MUIRFIELD, SCOTLAND, JULY 15 -- For several of the more glamorous names in golf, the 116th British Open offers the opportunity to wash away recent failures and current fears.
People such as Tom Watson, Seve Ballesteros, Greg Norman and Bernhard Langer in the field of 153 all have more than usual at stake when the Open begins Thursday, and much to prove to themselves.
The international circuit has become so intense in recent years that no one player, or any group of two or three, dominates. As incredible as it may seem, there have been 17 different winners of the last 17 Grand Slam tournaments, a stretch of more than four years.
Further accentuating the fluctuating fortunes in golf, the leader of the U.S. earnings list is Paul Azinger, who had not won a tournament prior to 1987 and is competing in his first British Open.
So for all their fame and all the past glory, Ballesteros, Langer, Norman and Watson, the four top favorites, all have cause for concern and reason for doubt.
Ballesteros, a two-time Open champion, has not won a major in three years. Langer never has won the Open despite top-three finishes each of the last three years. Norman, the defending champion, has gone winless on the U.S. tour this year. And Watson has not won anywhere in three years.
"Not winning for so long hasn't exactly been a fun time," said Watson, winner of the Open the last time it was played in Muirfield in 1980. "I think probably it has taken more of a toll on my friends and family than it has on me."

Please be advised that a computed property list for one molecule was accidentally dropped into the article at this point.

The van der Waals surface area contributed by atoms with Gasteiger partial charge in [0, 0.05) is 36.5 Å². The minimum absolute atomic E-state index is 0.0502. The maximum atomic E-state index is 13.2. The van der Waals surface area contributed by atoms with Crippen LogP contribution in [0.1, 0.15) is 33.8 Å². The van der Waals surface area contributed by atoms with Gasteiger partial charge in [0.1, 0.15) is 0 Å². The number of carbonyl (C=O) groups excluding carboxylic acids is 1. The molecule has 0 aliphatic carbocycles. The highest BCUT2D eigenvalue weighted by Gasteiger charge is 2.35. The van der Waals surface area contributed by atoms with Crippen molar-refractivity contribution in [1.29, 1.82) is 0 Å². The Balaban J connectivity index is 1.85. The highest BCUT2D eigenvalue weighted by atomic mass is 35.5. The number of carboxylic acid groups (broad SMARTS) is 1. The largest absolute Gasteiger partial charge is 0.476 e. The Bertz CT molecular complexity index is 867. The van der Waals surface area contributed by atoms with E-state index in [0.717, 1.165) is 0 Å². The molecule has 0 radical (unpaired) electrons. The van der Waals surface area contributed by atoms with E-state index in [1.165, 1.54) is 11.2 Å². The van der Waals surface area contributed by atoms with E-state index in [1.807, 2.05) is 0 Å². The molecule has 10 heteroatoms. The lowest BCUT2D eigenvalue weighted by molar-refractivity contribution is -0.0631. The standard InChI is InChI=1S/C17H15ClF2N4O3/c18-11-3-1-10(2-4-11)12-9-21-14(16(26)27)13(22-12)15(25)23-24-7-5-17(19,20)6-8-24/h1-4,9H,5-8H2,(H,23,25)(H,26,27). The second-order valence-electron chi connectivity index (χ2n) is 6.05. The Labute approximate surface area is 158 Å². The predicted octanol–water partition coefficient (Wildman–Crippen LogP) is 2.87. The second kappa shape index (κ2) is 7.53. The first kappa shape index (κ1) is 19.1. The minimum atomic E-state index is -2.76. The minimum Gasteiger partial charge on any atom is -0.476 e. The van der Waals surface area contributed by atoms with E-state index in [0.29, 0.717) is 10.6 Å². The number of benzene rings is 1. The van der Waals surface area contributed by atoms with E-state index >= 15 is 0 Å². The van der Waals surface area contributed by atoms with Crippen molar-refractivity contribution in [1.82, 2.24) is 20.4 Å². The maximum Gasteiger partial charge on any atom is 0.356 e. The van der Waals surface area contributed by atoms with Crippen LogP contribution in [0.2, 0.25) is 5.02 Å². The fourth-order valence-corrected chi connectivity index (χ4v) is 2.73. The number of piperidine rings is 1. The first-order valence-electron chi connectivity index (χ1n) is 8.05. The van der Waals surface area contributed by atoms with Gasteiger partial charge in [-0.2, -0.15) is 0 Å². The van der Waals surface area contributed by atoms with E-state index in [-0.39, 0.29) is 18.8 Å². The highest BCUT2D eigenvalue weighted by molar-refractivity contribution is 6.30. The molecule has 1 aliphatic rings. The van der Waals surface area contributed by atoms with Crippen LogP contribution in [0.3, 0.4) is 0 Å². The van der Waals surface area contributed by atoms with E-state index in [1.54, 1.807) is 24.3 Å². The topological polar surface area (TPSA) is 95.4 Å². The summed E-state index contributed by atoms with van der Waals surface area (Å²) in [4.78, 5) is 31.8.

Watson gave indication he was ready to win again by finishing second behind Scott Simpson in the U.S. Open last month, and he likes Muirfield. Watson has won the British five times, one shy of the record set by Harry Vardon at the turn of the century.
Ballesteros and Norman both spoke of how much the pressures of golf changed their personalities.
"Somewhere out there I lost my youth," said Ballesteros. "I never realized how much the winning and the money would change my life.
"I have seen recent pictures and I look as if I am scowling all the time. It is the pressure. I expect too much from myself. I seek absolute perfection but I am a human being, not a machine."
Norman found it more difficult to deal with the demands on his time following a 1986 season in which he led the U.S. earnings list with $653,296, and he recently asked Watson for advice.
"I was trying too hard," Norman said. "I was trying to make 1987 a better year than 1986 instead of letting it happen."
Three-time British titlist Jack Nicklaus, Simpson, Masters champion Larry Mize and 1986 U.S. Open winner Raymond Floyd are among 34 Americans entered.